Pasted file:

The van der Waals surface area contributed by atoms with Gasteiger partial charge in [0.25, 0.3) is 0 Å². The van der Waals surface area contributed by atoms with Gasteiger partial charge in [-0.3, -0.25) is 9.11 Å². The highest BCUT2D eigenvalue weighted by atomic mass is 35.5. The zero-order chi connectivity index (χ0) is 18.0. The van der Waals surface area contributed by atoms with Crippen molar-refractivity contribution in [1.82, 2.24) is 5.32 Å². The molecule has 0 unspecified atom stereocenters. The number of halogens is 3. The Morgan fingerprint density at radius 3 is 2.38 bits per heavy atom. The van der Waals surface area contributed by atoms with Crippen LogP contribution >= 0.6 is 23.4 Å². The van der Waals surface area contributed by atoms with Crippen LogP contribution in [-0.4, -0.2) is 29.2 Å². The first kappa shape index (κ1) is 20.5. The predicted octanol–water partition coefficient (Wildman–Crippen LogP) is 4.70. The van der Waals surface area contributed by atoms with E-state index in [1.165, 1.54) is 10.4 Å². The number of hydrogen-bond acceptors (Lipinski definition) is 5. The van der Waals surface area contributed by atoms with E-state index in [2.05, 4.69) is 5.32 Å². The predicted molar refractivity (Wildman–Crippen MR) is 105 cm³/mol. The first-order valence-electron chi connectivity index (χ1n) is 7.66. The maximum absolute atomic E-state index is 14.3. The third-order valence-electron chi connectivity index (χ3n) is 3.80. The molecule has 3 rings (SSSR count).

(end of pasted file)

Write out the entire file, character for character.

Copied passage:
The van der Waals surface area contributed by atoms with Gasteiger partial charge in [0.25, 0.3) is 0 Å². The van der Waals surface area contributed by atoms with Gasteiger partial charge in [-0.3, -0.25) is 9.11 Å². The highest BCUT2D eigenvalue weighted by atomic mass is 35.5. The zero-order chi connectivity index (χ0) is 18.0. The van der Waals surface area contributed by atoms with Crippen molar-refractivity contribution in [1.82, 2.24) is 5.32 Å². The molecule has 0 unspecified atom stereocenters. The number of halogens is 3. The Morgan fingerprint density at radius 3 is 2.38 bits per heavy atom. The van der Waals surface area contributed by atoms with Crippen LogP contribution >= 0.6 is 23.4 Å². The van der Waals surface area contributed by atoms with Crippen LogP contribution in [-0.4, -0.2) is 29.2 Å². The first kappa shape index (κ1) is 20.5. The predicted octanol–water partition coefficient (Wildman–Crippen LogP) is 4.70. The van der Waals surface area contributed by atoms with E-state index in [1.165, 1.54) is 10.4 Å². The number of hydrogen-bond acceptors (Lipinski definition) is 5. The van der Waals surface area contributed by atoms with E-state index in [2.05, 4.69) is 5.32 Å². The predicted molar refractivity (Wildman–Crippen MR) is 105 cm³/mol. The first-order valence-electron chi connectivity index (χ1n) is 7.66. The maximum absolute atomic E-state index is 14.3. The third-order valence-electron chi connectivity index (χ3n) is 3.80. The molecule has 3 rings (SSSR count).